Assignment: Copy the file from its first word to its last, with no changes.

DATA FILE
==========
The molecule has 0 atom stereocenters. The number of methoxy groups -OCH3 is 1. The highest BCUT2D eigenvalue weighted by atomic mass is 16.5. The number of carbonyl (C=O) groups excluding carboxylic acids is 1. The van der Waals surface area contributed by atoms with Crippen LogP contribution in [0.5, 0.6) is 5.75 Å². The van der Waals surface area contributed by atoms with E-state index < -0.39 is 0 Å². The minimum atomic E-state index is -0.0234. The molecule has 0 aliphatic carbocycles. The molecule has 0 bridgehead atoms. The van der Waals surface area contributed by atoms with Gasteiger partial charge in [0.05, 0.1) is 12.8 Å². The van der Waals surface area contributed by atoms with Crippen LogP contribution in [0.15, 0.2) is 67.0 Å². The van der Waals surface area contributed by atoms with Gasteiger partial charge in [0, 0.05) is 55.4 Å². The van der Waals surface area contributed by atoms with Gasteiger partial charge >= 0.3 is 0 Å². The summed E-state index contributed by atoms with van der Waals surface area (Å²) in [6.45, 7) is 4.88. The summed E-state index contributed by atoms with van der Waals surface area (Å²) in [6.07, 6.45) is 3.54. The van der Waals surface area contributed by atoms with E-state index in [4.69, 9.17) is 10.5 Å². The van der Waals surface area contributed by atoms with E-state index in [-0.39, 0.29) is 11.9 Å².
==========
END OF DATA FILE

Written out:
The molecule has 0 atom stereocenters. The number of methoxy groups -OCH3 is 1. The highest BCUT2D eigenvalue weighted by atomic mass is 16.5. The number of carbonyl (C=O) groups excluding carboxylic acids is 1. The van der Waals surface area contributed by atoms with Crippen LogP contribution in [0.5, 0.6) is 5.75 Å². The van der Waals surface area contributed by atoms with E-state index < -0.39 is 0 Å². The minimum atomic E-state index is -0.0234. The molecule has 0 aliphatic carbocycles. The molecule has 0 bridgehead atoms. The van der Waals surface area contributed by atoms with Gasteiger partial charge in [0.05, 0.1) is 12.8 Å². The van der Waals surface area contributed by atoms with Crippen LogP contribution in [0.15, 0.2) is 67.0 Å². The van der Waals surface area contributed by atoms with Gasteiger partial charge in [0, 0.05) is 55.4 Å². The van der Waals surface area contributed by atoms with Gasteiger partial charge >= 0.3 is 0 Å². The summed E-state index contributed by atoms with van der Waals surface area (Å²) in [6.45, 7) is 4.88. The summed E-state index contributed by atoms with van der Waals surface area (Å²) in [6.07, 6.45) is 3.54. The van der Waals surface area contributed by atoms with E-state index in [4.69, 9.17) is 10.5 Å². The van der Waals surface area contributed by atoms with E-state index in [-0.39, 0.29) is 11.9 Å².